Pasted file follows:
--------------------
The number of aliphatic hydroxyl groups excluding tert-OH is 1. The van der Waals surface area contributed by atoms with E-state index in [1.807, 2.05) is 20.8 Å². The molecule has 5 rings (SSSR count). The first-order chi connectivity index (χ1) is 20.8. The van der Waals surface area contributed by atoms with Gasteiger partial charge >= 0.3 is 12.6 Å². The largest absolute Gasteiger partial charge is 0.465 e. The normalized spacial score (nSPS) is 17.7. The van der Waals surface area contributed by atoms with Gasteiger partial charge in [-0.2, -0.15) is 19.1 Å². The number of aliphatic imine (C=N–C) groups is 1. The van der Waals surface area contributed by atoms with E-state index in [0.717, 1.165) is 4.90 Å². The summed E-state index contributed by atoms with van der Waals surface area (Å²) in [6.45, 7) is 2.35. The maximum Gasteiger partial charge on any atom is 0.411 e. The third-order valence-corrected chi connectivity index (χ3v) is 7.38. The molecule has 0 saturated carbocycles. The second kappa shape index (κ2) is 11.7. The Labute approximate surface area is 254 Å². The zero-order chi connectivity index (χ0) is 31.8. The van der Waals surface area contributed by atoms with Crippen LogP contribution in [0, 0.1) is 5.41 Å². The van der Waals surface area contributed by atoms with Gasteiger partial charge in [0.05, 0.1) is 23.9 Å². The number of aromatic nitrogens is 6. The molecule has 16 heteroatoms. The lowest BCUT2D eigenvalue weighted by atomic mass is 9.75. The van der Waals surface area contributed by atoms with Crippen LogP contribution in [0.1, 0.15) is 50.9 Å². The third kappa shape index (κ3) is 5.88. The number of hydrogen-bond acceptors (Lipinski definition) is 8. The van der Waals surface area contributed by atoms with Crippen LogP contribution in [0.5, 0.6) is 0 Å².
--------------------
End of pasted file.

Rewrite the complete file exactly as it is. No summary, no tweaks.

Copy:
The number of aliphatic hydroxyl groups excluding tert-OH is 1. The van der Waals surface area contributed by atoms with E-state index in [1.807, 2.05) is 20.8 Å². The molecule has 5 rings (SSSR count). The first-order chi connectivity index (χ1) is 20.8. The van der Waals surface area contributed by atoms with Gasteiger partial charge >= 0.3 is 12.6 Å². The largest absolute Gasteiger partial charge is 0.465 e. The normalized spacial score (nSPS) is 17.7. The van der Waals surface area contributed by atoms with Gasteiger partial charge in [-0.2, -0.15) is 19.1 Å². The number of aliphatic imine (C=N–C) groups is 1. The van der Waals surface area contributed by atoms with E-state index in [0.717, 1.165) is 4.90 Å². The summed E-state index contributed by atoms with van der Waals surface area (Å²) in [6.45, 7) is 2.35. The maximum Gasteiger partial charge on any atom is 0.411 e. The third-order valence-corrected chi connectivity index (χ3v) is 7.38. The molecule has 0 saturated carbocycles. The second kappa shape index (κ2) is 11.7. The Labute approximate surface area is 254 Å². The zero-order chi connectivity index (χ0) is 31.8. The van der Waals surface area contributed by atoms with Crippen LogP contribution in [0, 0.1) is 5.41 Å². The van der Waals surface area contributed by atoms with Gasteiger partial charge in [0.05, 0.1) is 23.9 Å². The number of aromatic nitrogens is 6. The molecule has 16 heteroatoms. The lowest BCUT2D eigenvalue weighted by atomic mass is 9.75. The van der Waals surface area contributed by atoms with Crippen LogP contribution in [0.1, 0.15) is 50.9 Å². The third kappa shape index (κ3) is 5.88. The number of hydrogen-bond acceptors (Lipinski definition) is 8. The van der Waals surface area contributed by atoms with Crippen LogP contribution in [0.5, 0.6) is 0 Å².